skip to main content

Title: Unmanned Aerial Systems (UAS) Evaluation of Routine Atmospheric Sounding Measurements using Unmanned Systems (ERASMUS)

Data were collected to improve understanding of the Arctic troposphere, and to provide researchers with a focused case-study period for future observational and modeling studies pertaining to Arctic atmospheric processes.
Publication Date:
DOE Contract Number:
Product Type:
Research Org(s):
Atmospheric Radiation Measurement (ARM) Archive, Oak Ridge National Laboratory (ORNL), Oak Ridge, TN (US)
Sponsoring Org:
USDOE Office of Science (SC), Biological and Environmental Research (BER)
54 Environmental Sciences; UAS, ERASMUS, Oliktok, DataHawk2, temperature, pressure, relative humidity, wind speeds
OSTI Identifier:
  1. ARM focuses on obtaining continuous measurements—supplemented by field campaigns—and providing data products that promote the advancement of climate models. ARM data include routine data products, value-added products (VAPs), field campaign data, complementary external data products from collaborating programs, and data contributed by ARM principal investigators for use by the scientific community. Data quality reports, graphical displays of data availability/quality, and data plots are also available from the ARM Data Center. Serving users worldwide, the ARM Data Center collects and archives approximately 20 terabytes of data per month. Datastreams are generally available for download within 48 hours.
No associated Collections found.
  1. This NDP represents the first CDIAC data package to result from our involvement with Soviet scientists as part of Working Group (WG) VIII of the U.S.-U.S.S.R. Joint Committee on Cooperation in the Field of Environmental Protection. The U.S.-U.S.S.R. Agreement on Protection of the Environment, establishedmore » in 1972, covers a wide variety of areas, including environmental pollution, the urban environment, nature preserves, arctic and subarctic ecological systems, earthquake prediction, and institutional measures for environmental protection. WG VIII is concerned with the influence of environmental changes on climate. CDIAC's activities have been conducted under the auspices of WG VIII's "Data Exchange Management" project. (The four other WG VIII projects deal with climate change, atmospheric composition, clouds and radiation fluxes, and stratospheric ozone.) In addition to the Main Geophysical Observatory, other Soviet institutions that have been cooperating with CDIAC in the exchange of CO2 and climate-related data include the All-Union Research Institute of Hydrometeorological Information (Obninsk) and the State Hydrological Institute (St. Petersburg). « less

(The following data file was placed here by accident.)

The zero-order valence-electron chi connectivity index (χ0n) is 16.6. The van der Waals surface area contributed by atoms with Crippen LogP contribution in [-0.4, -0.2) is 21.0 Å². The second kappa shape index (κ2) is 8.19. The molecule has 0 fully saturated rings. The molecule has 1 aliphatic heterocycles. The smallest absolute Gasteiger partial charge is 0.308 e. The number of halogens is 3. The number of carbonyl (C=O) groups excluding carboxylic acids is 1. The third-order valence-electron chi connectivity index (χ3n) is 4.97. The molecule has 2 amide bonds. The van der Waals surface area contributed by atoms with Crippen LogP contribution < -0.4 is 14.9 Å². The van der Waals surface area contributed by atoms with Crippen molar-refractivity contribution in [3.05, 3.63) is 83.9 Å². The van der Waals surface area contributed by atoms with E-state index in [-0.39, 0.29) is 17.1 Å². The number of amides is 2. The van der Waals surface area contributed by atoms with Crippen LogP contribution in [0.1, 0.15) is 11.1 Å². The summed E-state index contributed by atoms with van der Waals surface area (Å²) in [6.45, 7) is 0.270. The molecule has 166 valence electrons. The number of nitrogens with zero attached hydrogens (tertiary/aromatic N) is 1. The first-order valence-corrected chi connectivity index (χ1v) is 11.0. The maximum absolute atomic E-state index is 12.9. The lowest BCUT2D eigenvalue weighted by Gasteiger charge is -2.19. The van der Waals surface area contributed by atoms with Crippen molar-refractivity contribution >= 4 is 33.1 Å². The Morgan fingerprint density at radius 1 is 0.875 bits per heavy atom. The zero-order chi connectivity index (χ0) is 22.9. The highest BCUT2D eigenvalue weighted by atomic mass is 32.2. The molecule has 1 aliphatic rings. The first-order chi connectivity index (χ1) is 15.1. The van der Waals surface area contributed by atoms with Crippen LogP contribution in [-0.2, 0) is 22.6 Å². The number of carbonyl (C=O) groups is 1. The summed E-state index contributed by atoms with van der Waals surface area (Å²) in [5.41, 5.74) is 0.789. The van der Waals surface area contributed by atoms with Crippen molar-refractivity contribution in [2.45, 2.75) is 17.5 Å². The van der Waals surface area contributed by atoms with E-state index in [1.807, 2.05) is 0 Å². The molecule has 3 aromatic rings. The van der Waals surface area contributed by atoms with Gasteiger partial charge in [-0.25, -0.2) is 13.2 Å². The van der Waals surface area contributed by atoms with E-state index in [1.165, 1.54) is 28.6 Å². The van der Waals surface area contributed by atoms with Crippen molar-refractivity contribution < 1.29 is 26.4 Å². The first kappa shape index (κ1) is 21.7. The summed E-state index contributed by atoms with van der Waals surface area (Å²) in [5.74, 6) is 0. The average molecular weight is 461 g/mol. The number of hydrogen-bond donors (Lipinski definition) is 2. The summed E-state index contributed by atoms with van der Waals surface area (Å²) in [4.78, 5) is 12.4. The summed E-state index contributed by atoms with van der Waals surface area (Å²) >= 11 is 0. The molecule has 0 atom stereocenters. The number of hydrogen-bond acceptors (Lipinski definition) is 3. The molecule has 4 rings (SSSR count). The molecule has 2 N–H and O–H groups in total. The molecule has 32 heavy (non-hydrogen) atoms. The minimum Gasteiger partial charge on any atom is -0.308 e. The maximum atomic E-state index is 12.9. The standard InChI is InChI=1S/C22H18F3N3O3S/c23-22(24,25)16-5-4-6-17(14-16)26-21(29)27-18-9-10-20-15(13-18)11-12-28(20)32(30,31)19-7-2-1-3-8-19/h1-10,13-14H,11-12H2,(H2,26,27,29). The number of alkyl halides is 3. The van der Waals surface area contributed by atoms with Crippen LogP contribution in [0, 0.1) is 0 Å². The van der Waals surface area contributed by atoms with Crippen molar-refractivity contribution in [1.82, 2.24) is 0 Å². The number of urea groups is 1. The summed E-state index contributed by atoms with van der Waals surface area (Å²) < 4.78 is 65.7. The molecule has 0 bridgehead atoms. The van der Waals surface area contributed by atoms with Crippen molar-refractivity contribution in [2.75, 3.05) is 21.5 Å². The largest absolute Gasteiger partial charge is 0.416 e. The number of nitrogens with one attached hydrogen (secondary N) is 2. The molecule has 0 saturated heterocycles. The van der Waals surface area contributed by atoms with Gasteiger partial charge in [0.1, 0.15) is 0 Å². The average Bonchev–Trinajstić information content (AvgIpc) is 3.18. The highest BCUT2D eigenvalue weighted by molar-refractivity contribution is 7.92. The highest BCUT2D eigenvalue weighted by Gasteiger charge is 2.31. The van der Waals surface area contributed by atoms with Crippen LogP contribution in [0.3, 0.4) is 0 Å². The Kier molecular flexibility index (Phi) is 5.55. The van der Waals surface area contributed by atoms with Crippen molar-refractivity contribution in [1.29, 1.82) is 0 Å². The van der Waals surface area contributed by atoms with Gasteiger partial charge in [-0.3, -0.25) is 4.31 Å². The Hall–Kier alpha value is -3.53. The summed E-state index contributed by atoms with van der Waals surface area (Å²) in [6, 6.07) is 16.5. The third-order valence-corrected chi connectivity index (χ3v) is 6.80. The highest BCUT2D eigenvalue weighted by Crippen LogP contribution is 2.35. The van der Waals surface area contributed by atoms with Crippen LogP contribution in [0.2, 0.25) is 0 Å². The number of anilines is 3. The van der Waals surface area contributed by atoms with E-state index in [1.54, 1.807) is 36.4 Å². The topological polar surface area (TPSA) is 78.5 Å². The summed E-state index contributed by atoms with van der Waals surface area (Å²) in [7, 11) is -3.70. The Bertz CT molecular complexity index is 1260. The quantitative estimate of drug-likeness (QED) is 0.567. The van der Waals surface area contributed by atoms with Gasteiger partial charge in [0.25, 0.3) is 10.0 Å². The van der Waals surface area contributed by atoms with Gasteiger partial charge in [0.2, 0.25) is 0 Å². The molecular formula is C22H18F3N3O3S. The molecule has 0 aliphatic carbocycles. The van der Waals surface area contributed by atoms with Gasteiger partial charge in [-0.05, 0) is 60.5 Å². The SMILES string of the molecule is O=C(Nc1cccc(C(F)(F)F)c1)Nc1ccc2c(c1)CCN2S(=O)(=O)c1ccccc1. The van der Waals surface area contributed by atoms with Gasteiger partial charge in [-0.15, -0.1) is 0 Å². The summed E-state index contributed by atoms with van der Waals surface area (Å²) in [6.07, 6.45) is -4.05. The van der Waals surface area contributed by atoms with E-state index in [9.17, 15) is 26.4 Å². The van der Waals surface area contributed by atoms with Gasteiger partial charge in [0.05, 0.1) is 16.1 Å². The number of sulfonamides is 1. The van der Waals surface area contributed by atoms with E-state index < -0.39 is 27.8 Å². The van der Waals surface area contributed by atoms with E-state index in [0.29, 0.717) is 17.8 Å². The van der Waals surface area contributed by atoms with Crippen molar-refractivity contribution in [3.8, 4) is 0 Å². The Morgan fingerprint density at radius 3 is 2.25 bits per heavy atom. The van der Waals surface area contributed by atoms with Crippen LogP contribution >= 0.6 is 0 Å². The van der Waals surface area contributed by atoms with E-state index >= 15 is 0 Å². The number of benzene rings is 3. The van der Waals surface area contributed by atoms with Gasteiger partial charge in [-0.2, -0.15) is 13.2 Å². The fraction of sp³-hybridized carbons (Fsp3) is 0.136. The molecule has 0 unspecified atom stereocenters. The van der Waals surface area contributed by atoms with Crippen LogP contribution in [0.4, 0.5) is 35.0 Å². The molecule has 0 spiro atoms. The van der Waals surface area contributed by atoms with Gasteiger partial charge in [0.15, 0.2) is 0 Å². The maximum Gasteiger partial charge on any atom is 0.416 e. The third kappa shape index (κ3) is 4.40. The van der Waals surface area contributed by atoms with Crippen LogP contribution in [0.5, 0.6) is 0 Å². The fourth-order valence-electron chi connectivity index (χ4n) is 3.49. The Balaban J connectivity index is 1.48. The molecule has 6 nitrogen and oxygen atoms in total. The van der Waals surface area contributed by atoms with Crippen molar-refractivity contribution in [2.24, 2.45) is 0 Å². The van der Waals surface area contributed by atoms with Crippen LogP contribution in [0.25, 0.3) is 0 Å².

2. Atmospheric temperatures are warming faster in the Arctic than predicted by climate models. The impact of this warming on permafrost degradation is not well understood, but it is projected to increase carbon decomposition and greenhouse gas production (CO2 and/or CH4) by arctic ecosystems. Airborne observationsmore » of atmospheric trace gases, aerosols, and cloud properties at the North Slope of Alaska are improving our understanding of global climate, with the goal of reducing the uncertainty in global and regional climate simulations and projections. « less
  3. The NGEE Arctic Webcam (PTZ Camera) captures two views of seasonal transitions from its generally south-facing position on a tower located at the Barrow Environmental Observatory near Barrow, Alaska. Images are captured every 30 minutes. Historical images are available for download. The camera is operatedmore » by the U.S. DOE sponsored Next Generation Ecosystem Experiments - Arctic (NGEE Arctic) project. « less
  4. In the ALE/GAGE/AGAGE global network program, continuous high frequency gas chromatographic measurements of four biogenic/anthropogenic gases (methane, CH4; nitrous oxide, N2O; hydrogen, H; and carbon monoxide, CO) and several anthropogenic gases that contribute to stratospheric ozone destruction and/or to the greenhouse effect have been carriedmore » out at five globally distributed sites for several years. The program, which began in 1978, is divided into three parts associated with three changes in instrumentation: the Atmospheric Lifetime Experiment (ALE), which used Hewlett Packard HP5840 gas chromatographs; the Global Atmospheric Gases Experiment (GAGE), which used HP5880 gas chromatographs; and the present Advanced GAGE (AGAGE). AGAGE uses two types of instruments: a gas chromatograph with multiple detectors (GC-MD), and a gas chromatograph with mass spectrometric analysis (GC-MS). Beginning in January 2004, an improved cryogenic preconcentration system (Medusa) replaced the absorption-desorption module in the GC-MS systems at Mace Head and Cape Grim; this provided improved capability to measure a broader range of volatile perfluorocarbons with high global warming potentials. More information may be found at the AGAGE home page: « less
  5. DataHawk Unmanned Aerial System Meteorologic Data